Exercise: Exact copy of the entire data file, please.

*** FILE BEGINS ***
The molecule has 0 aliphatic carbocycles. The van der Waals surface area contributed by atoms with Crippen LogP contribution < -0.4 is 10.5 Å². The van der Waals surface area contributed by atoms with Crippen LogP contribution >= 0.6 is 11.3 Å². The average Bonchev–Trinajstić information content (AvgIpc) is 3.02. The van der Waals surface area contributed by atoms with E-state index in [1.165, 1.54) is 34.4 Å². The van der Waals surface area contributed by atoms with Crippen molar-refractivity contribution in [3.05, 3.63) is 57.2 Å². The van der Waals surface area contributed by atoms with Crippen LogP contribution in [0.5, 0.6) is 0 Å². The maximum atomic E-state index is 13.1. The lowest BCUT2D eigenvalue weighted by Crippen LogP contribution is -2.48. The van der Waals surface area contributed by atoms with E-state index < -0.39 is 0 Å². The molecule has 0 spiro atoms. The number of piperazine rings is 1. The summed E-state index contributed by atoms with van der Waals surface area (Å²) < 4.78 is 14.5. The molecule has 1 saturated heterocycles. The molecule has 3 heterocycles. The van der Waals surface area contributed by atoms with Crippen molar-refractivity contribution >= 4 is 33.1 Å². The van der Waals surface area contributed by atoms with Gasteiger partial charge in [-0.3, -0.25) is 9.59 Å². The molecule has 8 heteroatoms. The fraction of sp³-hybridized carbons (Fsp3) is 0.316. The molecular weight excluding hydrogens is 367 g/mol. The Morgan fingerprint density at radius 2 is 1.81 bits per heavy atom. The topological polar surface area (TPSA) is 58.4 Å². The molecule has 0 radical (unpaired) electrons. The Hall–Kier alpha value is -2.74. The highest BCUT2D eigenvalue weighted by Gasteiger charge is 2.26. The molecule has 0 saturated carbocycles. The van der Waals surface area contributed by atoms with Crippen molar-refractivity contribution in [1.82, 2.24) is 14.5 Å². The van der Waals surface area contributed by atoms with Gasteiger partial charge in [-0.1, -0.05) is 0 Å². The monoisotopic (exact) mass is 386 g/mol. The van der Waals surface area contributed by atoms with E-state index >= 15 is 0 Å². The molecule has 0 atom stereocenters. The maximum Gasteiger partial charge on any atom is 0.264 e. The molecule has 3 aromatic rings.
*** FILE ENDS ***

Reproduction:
The molecule has 0 aliphatic carbocycles. The van der Waals surface area contributed by atoms with Crippen LogP contribution < -0.4 is 10.5 Å². The van der Waals surface area contributed by atoms with Crippen LogP contribution >= 0.6 is 11.3 Å². The average Bonchev–Trinajstić information content (AvgIpc) is 3.02. The van der Waals surface area contributed by atoms with E-state index in [1.165, 1.54) is 34.4 Å². The van der Waals surface area contributed by atoms with Crippen molar-refractivity contribution in [3.05, 3.63) is 57.2 Å². The van der Waals surface area contributed by atoms with Crippen LogP contribution in [0.5, 0.6) is 0 Å². The maximum atomic E-state index is 13.1. The lowest BCUT2D eigenvalue weighted by Crippen LogP contribution is -2.48. The van der Waals surface area contributed by atoms with E-state index < -0.39 is 0 Å². The molecule has 0 spiro atoms. The number of piperazine rings is 1. The summed E-state index contributed by atoms with van der Waals surface area (Å²) < 4.78 is 14.5. The molecule has 1 saturated heterocycles. The molecule has 3 heterocycles. The van der Waals surface area contributed by atoms with Crippen molar-refractivity contribution >= 4 is 33.1 Å². The van der Waals surface area contributed by atoms with Gasteiger partial charge in [-0.3, -0.25) is 9.59 Å². The molecule has 8 heteroatoms. The fraction of sp³-hybridized carbons (Fsp3) is 0.316. The molecular weight excluding hydrogens is 367 g/mol. The Morgan fingerprint density at radius 2 is 1.81 bits per heavy atom. The topological polar surface area (TPSA) is 58.4 Å². The molecule has 0 radical (unpaired) electrons. The Hall–Kier alpha value is -2.74. The highest BCUT2D eigenvalue weighted by Gasteiger charge is 2.26. The molecule has 0 saturated carbocycles. The van der Waals surface area contributed by atoms with Crippen molar-refractivity contribution in [1.82, 2.24) is 14.5 Å². The van der Waals surface area contributed by atoms with Gasteiger partial charge in [-0.1, -0.05) is 0 Å². The monoisotopic (exact) mass is 386 g/mol. The van der Waals surface area contributed by atoms with E-state index >= 15 is 0 Å². The molecule has 0 atom stereocenters. The maximum Gasteiger partial charge on any atom is 0.264 e. The molecule has 3 aromatic rings.